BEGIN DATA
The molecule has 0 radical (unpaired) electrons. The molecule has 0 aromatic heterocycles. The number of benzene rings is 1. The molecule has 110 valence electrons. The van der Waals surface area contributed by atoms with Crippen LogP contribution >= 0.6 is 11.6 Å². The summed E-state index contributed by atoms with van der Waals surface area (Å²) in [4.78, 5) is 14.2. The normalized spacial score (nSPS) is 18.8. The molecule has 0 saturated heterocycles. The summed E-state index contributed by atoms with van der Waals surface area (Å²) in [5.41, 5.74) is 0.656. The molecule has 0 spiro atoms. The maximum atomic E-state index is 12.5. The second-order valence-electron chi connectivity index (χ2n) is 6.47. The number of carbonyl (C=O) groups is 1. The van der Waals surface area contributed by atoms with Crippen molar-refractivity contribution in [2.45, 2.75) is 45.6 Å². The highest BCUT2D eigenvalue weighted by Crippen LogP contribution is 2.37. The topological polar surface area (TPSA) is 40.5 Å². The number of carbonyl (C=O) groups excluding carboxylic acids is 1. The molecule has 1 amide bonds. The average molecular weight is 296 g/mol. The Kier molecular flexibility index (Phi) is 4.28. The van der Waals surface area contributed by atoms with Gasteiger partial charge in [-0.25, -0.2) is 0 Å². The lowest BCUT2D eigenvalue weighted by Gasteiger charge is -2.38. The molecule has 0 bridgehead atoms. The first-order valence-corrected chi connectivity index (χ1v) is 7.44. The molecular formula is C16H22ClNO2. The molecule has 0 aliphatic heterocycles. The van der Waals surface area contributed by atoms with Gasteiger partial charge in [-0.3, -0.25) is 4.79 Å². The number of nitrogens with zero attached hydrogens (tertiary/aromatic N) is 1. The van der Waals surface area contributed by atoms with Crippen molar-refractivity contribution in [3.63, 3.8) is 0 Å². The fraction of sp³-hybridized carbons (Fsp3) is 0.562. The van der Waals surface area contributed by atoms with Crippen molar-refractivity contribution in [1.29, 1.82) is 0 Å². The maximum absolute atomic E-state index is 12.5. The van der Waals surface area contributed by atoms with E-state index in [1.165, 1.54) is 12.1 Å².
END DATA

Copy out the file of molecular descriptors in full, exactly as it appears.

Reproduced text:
The molecule has 0 radical (unpaired) electrons. The molecule has 0 aromatic heterocycles. The number of benzene rings is 1. The molecule has 110 valence electrons. The van der Waals surface area contributed by atoms with Crippen LogP contribution >= 0.6 is 11.6 Å². The summed E-state index contributed by atoms with van der Waals surface area (Å²) in [4.78, 5) is 14.2. The normalized spacial score (nSPS) is 18.8. The molecule has 0 saturated heterocycles. The summed E-state index contributed by atoms with van der Waals surface area (Å²) in [5.41, 5.74) is 0.656. The molecule has 0 spiro atoms. The maximum atomic E-state index is 12.5. The second-order valence-electron chi connectivity index (χ2n) is 6.47. The number of carbonyl (C=O) groups is 1. The van der Waals surface area contributed by atoms with Crippen molar-refractivity contribution in [2.45, 2.75) is 45.6 Å². The highest BCUT2D eigenvalue weighted by Crippen LogP contribution is 2.37. The topological polar surface area (TPSA) is 40.5 Å². The number of carbonyl (C=O) groups excluding carboxylic acids is 1. The molecule has 1 amide bonds. The average molecular weight is 296 g/mol. The Kier molecular flexibility index (Phi) is 4.28. The van der Waals surface area contributed by atoms with Gasteiger partial charge in [-0.25, -0.2) is 0 Å². The lowest BCUT2D eigenvalue weighted by Gasteiger charge is -2.38. The molecule has 0 bridgehead atoms. The first-order valence-corrected chi connectivity index (χ1v) is 7.44. The molecular formula is C16H22ClNO2. The molecule has 0 aliphatic heterocycles. The van der Waals surface area contributed by atoms with Gasteiger partial charge in [-0.3, -0.25) is 4.79 Å². The number of nitrogens with zero attached hydrogens (tertiary/aromatic N) is 1. The van der Waals surface area contributed by atoms with Crippen molar-refractivity contribution in [3.63, 3.8) is 0 Å². The fraction of sp³-hybridized carbons (Fsp3) is 0.562. The van der Waals surface area contributed by atoms with Crippen molar-refractivity contribution in [1.29, 1.82) is 0 Å². The maximum absolute atomic E-state index is 12.5. The van der Waals surface area contributed by atoms with E-state index in [1.165, 1.54) is 12.1 Å².